“Perhaps it’s time to rethink the evangelical sound byte we call the Christian family,” says Robert M. Hicks in The Christian Family in Changing Times.

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Volume 21

Vicki Scheib
When I was asked to lead a single adult ministry in my church, my response was a quick and emphatic “No!” As a thirty-something woman wrestling with my own singleness, how could I muster the strength and wisdom to minister to those on a similar journey? Working with single adults would only highlight my own personal angst as my season of singleness extended longer than I anticipated. Read more
The Genesis texts offer an exquisite challenge to the historic devaluation of women. In fact, both egalitarians and complementarians agree that the early chapters of Genesis establish the equal value and worth of females and males. Read more
First Timothy 2:11–15, and especially verse 12, has long been a focal point in modern discussions of the leadership of women in the church. Traditional reservations about women as pastors and elders have generally made two assumptions in the interpretation of this passage: (1) that the meaning of authentein in verse 12 is clearly known and should be translated simply as “have authority,” and (2) that the appeal to the creation narrative naming Adam and Eve in verses 13 and 14 implies a universal, blanket ban on women exercising authority over men in any (or some) church settings. Read more
Tim Krueger
The Christmas season is upon us, and this year I’m grateful that Mutuality has guided my thoughts to an unusual Christmas text: Genesis 1–3, the creation account. This is, after all, where everything begins—history, life, and even Christmas. Read more
In many Christian circles, women are taught that their supreme calling in life is to be a good wife, complying with a God-ordained order where women joyfully submit to the servant leadership of their husbands. Where does this idea come from? Read more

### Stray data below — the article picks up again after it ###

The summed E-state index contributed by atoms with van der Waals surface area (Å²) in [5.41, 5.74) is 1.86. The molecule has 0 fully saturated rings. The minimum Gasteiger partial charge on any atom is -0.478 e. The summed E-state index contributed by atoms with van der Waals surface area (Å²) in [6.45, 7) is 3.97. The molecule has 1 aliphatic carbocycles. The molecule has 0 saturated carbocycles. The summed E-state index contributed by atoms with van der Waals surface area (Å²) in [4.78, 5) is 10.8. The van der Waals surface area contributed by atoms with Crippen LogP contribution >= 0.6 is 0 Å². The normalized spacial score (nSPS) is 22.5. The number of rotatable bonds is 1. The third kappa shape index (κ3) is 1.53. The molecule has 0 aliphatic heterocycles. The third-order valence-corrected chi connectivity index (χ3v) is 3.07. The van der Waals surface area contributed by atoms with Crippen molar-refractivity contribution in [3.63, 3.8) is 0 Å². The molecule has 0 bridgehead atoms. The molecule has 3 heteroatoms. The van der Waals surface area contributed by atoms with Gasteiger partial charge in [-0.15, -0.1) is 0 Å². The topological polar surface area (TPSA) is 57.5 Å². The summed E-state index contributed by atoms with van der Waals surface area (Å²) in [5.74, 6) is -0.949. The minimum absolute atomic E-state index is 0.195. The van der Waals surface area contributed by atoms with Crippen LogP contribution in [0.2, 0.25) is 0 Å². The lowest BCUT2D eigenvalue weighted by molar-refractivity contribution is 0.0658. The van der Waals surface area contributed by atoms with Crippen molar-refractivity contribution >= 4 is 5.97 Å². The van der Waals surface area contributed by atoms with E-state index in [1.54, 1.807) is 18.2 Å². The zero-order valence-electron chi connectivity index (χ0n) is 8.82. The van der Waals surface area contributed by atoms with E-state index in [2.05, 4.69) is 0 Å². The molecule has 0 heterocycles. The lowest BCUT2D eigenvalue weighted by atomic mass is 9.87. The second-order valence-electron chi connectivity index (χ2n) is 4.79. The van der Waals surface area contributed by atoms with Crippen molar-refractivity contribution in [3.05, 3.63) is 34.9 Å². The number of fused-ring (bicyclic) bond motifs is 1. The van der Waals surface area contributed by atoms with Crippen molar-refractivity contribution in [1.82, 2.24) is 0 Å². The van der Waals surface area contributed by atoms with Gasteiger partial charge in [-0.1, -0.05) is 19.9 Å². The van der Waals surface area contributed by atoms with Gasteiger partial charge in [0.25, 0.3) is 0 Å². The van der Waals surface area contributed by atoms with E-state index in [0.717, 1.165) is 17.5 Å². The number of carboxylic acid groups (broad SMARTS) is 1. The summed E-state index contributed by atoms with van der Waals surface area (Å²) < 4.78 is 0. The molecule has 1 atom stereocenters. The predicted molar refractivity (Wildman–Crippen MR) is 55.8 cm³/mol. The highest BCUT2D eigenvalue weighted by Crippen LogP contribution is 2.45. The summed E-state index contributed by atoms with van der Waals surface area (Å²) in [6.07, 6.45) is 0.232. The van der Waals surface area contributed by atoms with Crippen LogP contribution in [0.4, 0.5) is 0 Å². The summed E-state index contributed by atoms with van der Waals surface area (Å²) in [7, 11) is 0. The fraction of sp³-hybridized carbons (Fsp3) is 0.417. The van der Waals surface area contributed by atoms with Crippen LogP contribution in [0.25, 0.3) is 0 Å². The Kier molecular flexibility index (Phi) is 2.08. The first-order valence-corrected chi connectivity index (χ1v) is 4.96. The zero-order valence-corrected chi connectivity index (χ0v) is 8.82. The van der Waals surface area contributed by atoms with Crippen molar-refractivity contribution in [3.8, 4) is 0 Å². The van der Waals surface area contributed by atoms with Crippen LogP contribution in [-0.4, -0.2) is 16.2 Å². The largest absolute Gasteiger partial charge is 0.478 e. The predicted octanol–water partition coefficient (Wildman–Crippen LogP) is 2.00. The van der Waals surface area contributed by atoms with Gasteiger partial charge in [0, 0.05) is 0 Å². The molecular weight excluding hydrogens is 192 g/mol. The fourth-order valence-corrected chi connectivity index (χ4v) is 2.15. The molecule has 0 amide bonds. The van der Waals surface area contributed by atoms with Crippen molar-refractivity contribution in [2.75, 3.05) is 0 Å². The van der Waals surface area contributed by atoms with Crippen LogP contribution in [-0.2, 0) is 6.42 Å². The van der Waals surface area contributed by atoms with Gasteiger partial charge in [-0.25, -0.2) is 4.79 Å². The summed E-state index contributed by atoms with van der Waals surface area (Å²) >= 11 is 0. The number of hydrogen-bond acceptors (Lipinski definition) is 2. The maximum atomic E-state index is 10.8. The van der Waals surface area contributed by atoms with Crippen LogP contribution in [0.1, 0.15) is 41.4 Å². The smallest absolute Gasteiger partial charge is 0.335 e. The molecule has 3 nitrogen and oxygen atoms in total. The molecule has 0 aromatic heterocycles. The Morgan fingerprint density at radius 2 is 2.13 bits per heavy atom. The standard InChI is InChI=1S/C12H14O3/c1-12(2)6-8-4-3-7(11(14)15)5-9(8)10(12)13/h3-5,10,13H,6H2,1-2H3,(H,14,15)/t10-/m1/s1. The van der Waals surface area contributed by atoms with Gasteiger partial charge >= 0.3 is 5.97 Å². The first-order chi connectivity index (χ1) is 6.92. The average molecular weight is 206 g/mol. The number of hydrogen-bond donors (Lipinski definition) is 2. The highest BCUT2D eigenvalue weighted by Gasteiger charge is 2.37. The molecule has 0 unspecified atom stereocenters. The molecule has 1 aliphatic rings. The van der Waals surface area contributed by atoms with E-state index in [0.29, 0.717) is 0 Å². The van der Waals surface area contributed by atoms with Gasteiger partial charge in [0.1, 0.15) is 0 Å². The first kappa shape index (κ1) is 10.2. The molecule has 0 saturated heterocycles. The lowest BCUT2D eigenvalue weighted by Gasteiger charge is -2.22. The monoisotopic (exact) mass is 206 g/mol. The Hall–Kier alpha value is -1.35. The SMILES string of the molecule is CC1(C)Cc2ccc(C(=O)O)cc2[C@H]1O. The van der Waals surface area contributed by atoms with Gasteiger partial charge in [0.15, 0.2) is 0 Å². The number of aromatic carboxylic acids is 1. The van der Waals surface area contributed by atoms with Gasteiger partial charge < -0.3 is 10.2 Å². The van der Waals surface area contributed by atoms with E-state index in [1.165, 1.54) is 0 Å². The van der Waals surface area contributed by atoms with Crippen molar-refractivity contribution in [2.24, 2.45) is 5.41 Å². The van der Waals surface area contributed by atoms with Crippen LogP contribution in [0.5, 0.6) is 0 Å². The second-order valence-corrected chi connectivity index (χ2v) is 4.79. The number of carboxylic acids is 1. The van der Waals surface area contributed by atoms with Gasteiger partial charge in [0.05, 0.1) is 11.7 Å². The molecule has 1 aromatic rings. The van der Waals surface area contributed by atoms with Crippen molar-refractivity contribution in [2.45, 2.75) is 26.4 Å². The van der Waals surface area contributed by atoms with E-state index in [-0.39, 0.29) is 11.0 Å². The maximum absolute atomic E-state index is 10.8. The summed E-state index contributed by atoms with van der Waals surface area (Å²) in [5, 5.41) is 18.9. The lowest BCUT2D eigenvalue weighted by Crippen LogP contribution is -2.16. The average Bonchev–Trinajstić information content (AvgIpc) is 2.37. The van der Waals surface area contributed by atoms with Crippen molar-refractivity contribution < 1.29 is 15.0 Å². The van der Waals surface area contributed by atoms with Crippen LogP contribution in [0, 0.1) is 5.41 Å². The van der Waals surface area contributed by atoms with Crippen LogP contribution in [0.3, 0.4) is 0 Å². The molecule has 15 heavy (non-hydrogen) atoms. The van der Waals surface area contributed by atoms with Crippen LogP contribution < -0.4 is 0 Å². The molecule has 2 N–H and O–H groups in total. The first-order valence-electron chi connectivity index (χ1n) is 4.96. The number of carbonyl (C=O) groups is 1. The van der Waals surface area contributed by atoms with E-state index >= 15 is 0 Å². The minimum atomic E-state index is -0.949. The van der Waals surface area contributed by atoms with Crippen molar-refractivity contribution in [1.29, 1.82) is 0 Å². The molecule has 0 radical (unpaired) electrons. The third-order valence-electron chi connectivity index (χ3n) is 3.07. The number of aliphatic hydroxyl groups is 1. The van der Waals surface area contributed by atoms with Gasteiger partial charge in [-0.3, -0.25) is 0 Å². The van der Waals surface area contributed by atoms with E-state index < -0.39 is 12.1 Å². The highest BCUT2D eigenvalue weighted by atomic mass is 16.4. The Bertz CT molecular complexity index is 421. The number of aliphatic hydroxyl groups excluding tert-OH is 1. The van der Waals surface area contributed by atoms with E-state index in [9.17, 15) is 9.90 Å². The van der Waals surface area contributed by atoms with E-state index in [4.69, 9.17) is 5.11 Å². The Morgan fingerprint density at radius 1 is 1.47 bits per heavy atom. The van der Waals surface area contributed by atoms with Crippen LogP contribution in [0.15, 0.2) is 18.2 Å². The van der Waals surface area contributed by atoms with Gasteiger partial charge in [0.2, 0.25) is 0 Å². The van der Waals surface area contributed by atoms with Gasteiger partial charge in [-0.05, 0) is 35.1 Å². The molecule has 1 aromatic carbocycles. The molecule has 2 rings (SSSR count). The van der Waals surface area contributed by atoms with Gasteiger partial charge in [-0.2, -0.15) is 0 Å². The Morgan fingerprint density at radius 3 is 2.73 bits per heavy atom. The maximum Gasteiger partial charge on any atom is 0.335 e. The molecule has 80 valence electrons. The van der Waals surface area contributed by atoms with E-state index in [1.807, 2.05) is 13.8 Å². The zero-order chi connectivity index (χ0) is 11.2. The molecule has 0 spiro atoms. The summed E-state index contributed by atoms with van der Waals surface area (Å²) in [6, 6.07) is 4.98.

One of the trees in my backyard captures my attention. About two feet from the ground, the large trunk splits into five separate trunks. What I find particularly interesting is that when the sunlight shines directly on the tree, one of the trunks is a lighter shade of gray than the other four. The reason for this is that four of the trunks have rough bark, but one has bark that is mostly smooth. When I look up into the tree, all five of the trunks have branches and leaves that look alike; the only difference is the bark. All five trunks are part of the same tree, and all five are healthy and thriving. In the same manner, God created male and female. While there are physical differences, both are equally part of humanity and created in the image of God. Read more
Then the Lord God made a woman from the rib he had taken out of the man, and he brought her to the man. The man said, “This is now bone of my bones and flesh of my flesh; she shall be called ‘woman,’ for she was taken out of man.” (Gen. 2:22–23) Read more
Sitting through a captivating exposition of the opening chapters of Genesis as a university student in Sri Lanka, it struck me powerfully for the first time that the very language used in the creation account emphasizes that men and women were both equally made in the image of God and that stewarding the earth was a mandate given by God to both. Read more
Taylor grew up in the church and attended every youth group event that was offered. He attended a Christian school and spent hours after class discussing theology and ministry (and even Greek!) with a favorite Bible teacher. From the age of twelve, he knew he wanted to study and teach the Bible. Taylor traveled to youth conferences and mission trips, encouraging other students and growing closer to God with every passing year. When Taylor was in high school, his leadership gifts were evident and he was asked to plan and lead the youth worship every Sunday. Since Taylor had been at the same church since first grade, there were dozens of adults—former Sunday school teachers and youth sponsors—who encouraged him in his calling. He was well-loved, mature beyond his years, and confident in the knowledge that God had big plans for his life. Read more
The professor asked for two volunteers, one male and one female, to go to the front of the room where a small table was set up. Our course was about the church’s role as reconcilers, and that day we were discussing systemic gender inequality. Read more